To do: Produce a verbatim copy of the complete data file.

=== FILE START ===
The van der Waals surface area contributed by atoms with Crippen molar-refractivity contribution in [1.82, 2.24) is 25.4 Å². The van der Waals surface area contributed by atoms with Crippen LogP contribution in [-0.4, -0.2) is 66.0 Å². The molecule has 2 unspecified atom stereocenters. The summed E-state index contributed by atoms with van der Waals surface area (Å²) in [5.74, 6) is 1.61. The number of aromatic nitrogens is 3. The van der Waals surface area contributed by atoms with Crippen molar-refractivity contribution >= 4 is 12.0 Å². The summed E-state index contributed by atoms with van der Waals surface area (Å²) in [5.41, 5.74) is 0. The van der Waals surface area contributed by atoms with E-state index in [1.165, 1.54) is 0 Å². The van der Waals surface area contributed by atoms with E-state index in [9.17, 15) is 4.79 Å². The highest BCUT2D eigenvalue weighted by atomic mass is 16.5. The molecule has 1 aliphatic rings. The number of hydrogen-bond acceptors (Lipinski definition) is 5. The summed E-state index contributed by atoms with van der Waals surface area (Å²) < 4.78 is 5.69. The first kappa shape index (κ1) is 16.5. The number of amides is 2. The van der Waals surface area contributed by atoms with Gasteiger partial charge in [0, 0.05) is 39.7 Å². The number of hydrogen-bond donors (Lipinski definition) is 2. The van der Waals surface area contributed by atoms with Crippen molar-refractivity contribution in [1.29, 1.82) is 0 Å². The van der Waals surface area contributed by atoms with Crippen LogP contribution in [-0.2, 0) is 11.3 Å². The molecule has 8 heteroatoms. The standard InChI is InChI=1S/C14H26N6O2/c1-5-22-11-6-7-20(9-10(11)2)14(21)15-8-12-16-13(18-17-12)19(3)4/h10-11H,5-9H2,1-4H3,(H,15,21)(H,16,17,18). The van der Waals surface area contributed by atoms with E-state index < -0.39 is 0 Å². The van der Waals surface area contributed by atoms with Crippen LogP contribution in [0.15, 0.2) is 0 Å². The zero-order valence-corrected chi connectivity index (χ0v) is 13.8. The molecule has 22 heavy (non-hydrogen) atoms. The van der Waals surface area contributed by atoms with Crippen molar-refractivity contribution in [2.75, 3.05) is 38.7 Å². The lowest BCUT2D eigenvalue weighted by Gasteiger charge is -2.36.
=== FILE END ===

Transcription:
The van der Waals surface area contributed by atoms with Crippen molar-refractivity contribution in [1.82, 2.24) is 25.4 Å². The van der Waals surface area contributed by atoms with Crippen LogP contribution in [-0.4, -0.2) is 66.0 Å². The molecule has 2 unspecified atom stereocenters. The summed E-state index contributed by atoms with van der Waals surface area (Å²) in [5.74, 6) is 1.61. The number of aromatic nitrogens is 3. The van der Waals surface area contributed by atoms with Crippen molar-refractivity contribution >= 4 is 12.0 Å². The summed E-state index contributed by atoms with van der Waals surface area (Å²) in [5.41, 5.74) is 0. The van der Waals surface area contributed by atoms with E-state index in [1.165, 1.54) is 0 Å². The van der Waals surface area contributed by atoms with E-state index in [9.17, 15) is 4.79 Å². The highest BCUT2D eigenvalue weighted by atomic mass is 16.5. The molecule has 1 aliphatic rings. The number of hydrogen-bond acceptors (Lipinski definition) is 5. The summed E-state index contributed by atoms with van der Waals surface area (Å²) < 4.78 is 5.69. The first kappa shape index (κ1) is 16.5. The number of amides is 2. The van der Waals surface area contributed by atoms with Gasteiger partial charge in [0, 0.05) is 39.7 Å². The number of hydrogen-bond donors (Lipinski definition) is 2. The van der Waals surface area contributed by atoms with Crippen molar-refractivity contribution in [1.29, 1.82) is 0 Å². The van der Waals surface area contributed by atoms with Crippen LogP contribution in [-0.2, 0) is 11.3 Å². The molecule has 8 heteroatoms. The standard InChI is InChI=1S/C14H26N6O2/c1-5-22-11-6-7-20(9-10(11)2)14(21)15-8-12-16-13(18-17-12)19(3)4/h10-11H,5-9H2,1-4H3,(H,15,21)(H,16,17,18). The van der Waals surface area contributed by atoms with E-state index < -0.39 is 0 Å². The van der Waals surface area contributed by atoms with Crippen LogP contribution in [0.15, 0.2) is 0 Å². The zero-order valence-corrected chi connectivity index (χ0v) is 13.8. The molecule has 22 heavy (non-hydrogen) atoms. The van der Waals surface area contributed by atoms with Crippen molar-refractivity contribution in [2.75, 3.05) is 38.7 Å². The lowest BCUT2D eigenvalue weighted by Gasteiger charge is -2.36.